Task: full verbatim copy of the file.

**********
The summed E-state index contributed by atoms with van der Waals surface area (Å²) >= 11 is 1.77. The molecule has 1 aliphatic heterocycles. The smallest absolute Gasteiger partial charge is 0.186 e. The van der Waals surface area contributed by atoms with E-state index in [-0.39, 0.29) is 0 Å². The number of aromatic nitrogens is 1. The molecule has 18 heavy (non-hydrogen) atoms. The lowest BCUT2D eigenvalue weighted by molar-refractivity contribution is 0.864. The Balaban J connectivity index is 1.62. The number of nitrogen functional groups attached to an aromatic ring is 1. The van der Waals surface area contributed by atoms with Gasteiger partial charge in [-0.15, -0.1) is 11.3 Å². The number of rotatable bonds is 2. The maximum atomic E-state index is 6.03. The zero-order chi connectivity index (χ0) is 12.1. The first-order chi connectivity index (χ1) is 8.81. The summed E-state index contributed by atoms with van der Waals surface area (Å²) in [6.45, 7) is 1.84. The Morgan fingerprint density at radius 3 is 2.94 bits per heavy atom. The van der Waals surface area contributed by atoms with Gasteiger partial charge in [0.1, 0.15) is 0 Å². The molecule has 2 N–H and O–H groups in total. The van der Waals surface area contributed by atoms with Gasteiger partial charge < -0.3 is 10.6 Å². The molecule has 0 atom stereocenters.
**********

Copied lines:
The summed E-state index contributed by atoms with van der Waals surface area (Å²) >= 11 is 1.77. The molecule has 1 aliphatic heterocycles. The smallest absolute Gasteiger partial charge is 0.186 e. The van der Waals surface area contributed by atoms with E-state index in [-0.39, 0.29) is 0 Å². The number of aromatic nitrogens is 1. The molecule has 18 heavy (non-hydrogen) atoms. The lowest BCUT2D eigenvalue weighted by molar-refractivity contribution is 0.864. The Balaban J connectivity index is 1.62. The number of nitrogen functional groups attached to an aromatic ring is 1. The van der Waals surface area contributed by atoms with Gasteiger partial charge in [-0.15, -0.1) is 11.3 Å². The number of rotatable bonds is 2. The maximum atomic E-state index is 6.03. The zero-order chi connectivity index (χ0) is 12.1. The first-order chi connectivity index (χ1) is 8.81. The summed E-state index contributed by atoms with van der Waals surface area (Å²) in [6.45, 7) is 1.84. The Morgan fingerprint density at radius 3 is 2.94 bits per heavy atom. The van der Waals surface area contributed by atoms with Gasteiger partial charge in [0.1, 0.15) is 0 Å². The molecule has 2 N–H and O–H groups in total. The van der Waals surface area contributed by atoms with Gasteiger partial charge < -0.3 is 10.6 Å². The molecule has 0 atom stereocenters.